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Rolling in - Problems from the past

Colin Campbell
by Colin Campbell on 08/06/19 18:00

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It’s 10 years now, since I set up the maintenance programme for implant dentistry, where implants are guaranteed for 5 years, in order to benefit from a 5 year no questions guarantee, patients had to attend the practice for recommended maintenance based on our risk profile of low, medium and high.

Low risk patients are seen once a year, for hygiene maintenance and radiograph.

Medium are seen 6 monthly.

High risk are seen 3 monthly. (or even more)

It proved to be enormously successful, not only as a clinical measure in supporting patients and adding long jeopardy to their reconstructions but also as a marketing exercise.

5 years ago, we extended it to 10 years, based on all of the data we had for the patients who were attending. Recently I had a discussion about extending it to 15, but they wasn’t too happy about that, but that’s the stage we’re at with the maintenance programme.

The reason, I felt the need to do this, was that I started to see patients of my own returning back and had been completely out of maintenance, with significant problems and not least the problems of peri-implant disease and bone loss implants that have been uncared for.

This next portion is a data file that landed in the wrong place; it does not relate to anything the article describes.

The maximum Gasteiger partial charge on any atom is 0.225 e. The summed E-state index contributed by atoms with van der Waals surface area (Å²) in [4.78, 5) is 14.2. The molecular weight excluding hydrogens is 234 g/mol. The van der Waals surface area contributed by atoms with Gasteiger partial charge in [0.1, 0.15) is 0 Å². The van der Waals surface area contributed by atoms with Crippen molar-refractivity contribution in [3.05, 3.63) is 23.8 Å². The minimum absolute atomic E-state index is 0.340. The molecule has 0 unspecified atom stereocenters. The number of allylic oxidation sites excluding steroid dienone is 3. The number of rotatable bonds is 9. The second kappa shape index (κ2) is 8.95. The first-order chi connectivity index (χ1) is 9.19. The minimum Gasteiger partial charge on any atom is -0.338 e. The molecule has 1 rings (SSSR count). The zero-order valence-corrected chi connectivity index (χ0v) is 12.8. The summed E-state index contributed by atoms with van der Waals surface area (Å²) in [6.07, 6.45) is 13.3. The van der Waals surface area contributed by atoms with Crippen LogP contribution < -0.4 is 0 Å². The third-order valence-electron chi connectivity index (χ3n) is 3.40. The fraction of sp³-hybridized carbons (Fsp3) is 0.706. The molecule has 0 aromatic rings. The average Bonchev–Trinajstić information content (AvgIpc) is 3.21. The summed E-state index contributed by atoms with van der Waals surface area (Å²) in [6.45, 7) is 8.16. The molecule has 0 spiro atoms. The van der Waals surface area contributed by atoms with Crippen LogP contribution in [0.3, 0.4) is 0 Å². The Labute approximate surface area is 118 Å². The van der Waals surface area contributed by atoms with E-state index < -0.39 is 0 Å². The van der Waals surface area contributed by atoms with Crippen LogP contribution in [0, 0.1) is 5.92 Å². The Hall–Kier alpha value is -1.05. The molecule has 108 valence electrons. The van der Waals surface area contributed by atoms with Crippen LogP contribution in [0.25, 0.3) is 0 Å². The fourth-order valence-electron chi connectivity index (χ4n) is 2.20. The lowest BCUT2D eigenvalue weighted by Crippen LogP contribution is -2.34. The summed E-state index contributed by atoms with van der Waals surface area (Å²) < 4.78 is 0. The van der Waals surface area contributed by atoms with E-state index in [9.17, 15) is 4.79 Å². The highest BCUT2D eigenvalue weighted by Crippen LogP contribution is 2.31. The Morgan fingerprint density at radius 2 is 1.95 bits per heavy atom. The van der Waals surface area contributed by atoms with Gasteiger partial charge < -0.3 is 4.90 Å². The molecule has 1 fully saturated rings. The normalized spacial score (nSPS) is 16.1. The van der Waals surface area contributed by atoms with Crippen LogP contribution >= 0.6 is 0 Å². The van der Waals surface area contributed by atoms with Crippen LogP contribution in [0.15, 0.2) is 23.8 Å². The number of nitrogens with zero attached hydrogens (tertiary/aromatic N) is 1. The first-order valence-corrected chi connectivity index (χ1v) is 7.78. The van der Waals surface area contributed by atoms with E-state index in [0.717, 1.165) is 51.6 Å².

This has now almost become a daily phenomenon in our practice, but patients are attending where they have been provided restorations and effectively been left with a “fit and forget” mentality but looking after what’s been done.

Immediately after, writing this I will go downstairs to see someone who had upper and lower full arch reconstruction 15 years ago, I’m sure you’re thinking that this was a life time restoration, that he would never need again, only to have to tell them  that their mouth is a complete s**tshow, which means it has completely deconstructed and rebuilt – not quite sure how that one’s going to go.

It’s ok though, because I’ve had some practice in this, I had to do this yesterday as well! The first thing we can do to correct this is to stop the poor practice now, but it seems to continue on a day to day basis and just writing in someone’s consent letter, that they need to have hygiene maintenance is a very different proposition in providing them with the appropriate hygiene maintenance yourself.

In the race to the bottom, where everybody needs to provide things faster and cheaper, no one wants to offer hygiene maintenance or tell the cost of it, because they feel as though it will put patients off and they’ll go down the road to the practice where they don’t offer hygiene maintenance and therefore their implants look cheaper.

This is a long game proposition.

Many of the dentists that come in on our courses find it hard to fathom the system that we have at the practice, which is run entirely by the hygiene team, with interaction from the clinicians only when necessary.

Next year (in the new education facility) we will run a one day master class programme on this – it’s a complete game changer, but for now it’s just important to get the message out, that the hygiene maintenance element of implant treatment is the thing that makes you look good, 10 years down the line.

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Colin Campbell
Written by Colin Campbell
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